Antimicrobial Multidrug Resistance: Clinical Implications for Infection Management in Critically Ill Patients


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Kalın G., Alp E., Chouaikhi A., Roger C.

Microorganisms, vol.11, no.10, 2023 (SCI-Expanded) identifier identifier

  • Publication Type: Article / Review
  • Volume: 11 Issue: 10
  • Publication Date: 2023
  • Doi Number: 10.3390/microorganisms11102575
  • Journal Name: Microorganisms
  • Journal Indexes: Science Citation Index Expanded (SCI-EXPANDED), Scopus, Agricultural & Environmental Science Database, BIOSIS, CAB Abstracts, Veterinary Science Database, Directory of Open Access Journals
  • Keywords: antimicrobial resistance, difficult to treat pathogens, ICU, sepsis
  • Ankara Yıldırım Beyazıt University Affiliated: Yes

Abstract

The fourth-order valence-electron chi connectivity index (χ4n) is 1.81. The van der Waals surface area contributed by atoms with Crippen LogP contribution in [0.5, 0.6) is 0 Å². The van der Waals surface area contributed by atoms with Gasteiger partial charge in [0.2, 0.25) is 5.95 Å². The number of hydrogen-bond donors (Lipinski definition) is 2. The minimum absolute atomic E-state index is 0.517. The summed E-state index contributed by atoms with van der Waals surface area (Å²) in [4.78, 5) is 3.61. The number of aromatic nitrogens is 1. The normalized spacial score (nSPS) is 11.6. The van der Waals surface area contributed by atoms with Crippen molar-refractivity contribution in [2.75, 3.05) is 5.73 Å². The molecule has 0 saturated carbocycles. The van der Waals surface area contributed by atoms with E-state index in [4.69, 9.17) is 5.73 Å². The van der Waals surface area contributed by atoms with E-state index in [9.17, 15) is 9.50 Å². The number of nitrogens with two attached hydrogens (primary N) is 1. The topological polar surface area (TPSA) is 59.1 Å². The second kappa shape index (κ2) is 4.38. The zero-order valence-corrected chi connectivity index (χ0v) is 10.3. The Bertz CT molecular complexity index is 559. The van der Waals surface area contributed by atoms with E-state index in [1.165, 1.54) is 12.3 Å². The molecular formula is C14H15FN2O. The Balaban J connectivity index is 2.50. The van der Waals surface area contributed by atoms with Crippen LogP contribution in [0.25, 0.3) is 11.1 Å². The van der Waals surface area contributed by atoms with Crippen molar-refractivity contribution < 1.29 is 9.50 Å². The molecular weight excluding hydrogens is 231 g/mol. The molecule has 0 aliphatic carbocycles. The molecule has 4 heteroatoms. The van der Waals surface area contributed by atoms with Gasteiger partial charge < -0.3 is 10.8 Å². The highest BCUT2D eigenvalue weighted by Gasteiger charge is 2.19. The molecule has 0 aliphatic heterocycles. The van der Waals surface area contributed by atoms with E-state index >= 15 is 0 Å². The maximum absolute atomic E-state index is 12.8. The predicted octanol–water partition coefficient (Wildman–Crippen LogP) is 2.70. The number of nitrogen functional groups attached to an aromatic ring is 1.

The increasing incidence of antimicrobial resistance (AMR) worldwide represents a serious threat in the management of sepsis. Due to resistance to the most common antimicrobials prescribed, multidrug-resistant (MDR) pathogens have been associated with delays in adequate antimicrobial therapy leading to significant increases in mortality, along with prolonged hospital length of stay (LOS) and increases in healthcare costs. In response to MDR infections and the delay of microbiological results, broad-spectrum antibiotics are frequently used in empirical antimicrobial therapy. This can contribute to the overuse and misuse of antibiotics, further promoting the development of resistance. Multiple measures have been suggested to combat AMR. This review will focus on describing the epidemiology and trends concerning MDR pathogens. Additionally, it will explore the crucial aspects of identifying patients susceptible to MDR infections and optimizing antimicrobial drug dosing, which are both pivotal considerations in the fight against AMR. Expert commentary: The increasing AMR in ICUs worldwide makes the empirical antibiotic therapy challenging in septic patients. An AMR surveillance program together with improvements in MDR identification based on patient risk stratification and molecular rapid diagnostic tools may further help tailoring antimicrobial therapies and avoid unnecessary broad-spectrum antibiotics. Continuous infusions of antibiotics, therapeutic drug monitoring (TDM)-based dosing regimens and combination therapy may contribute to optimizing antimicrobial therapy and limiting the emergence of resistance.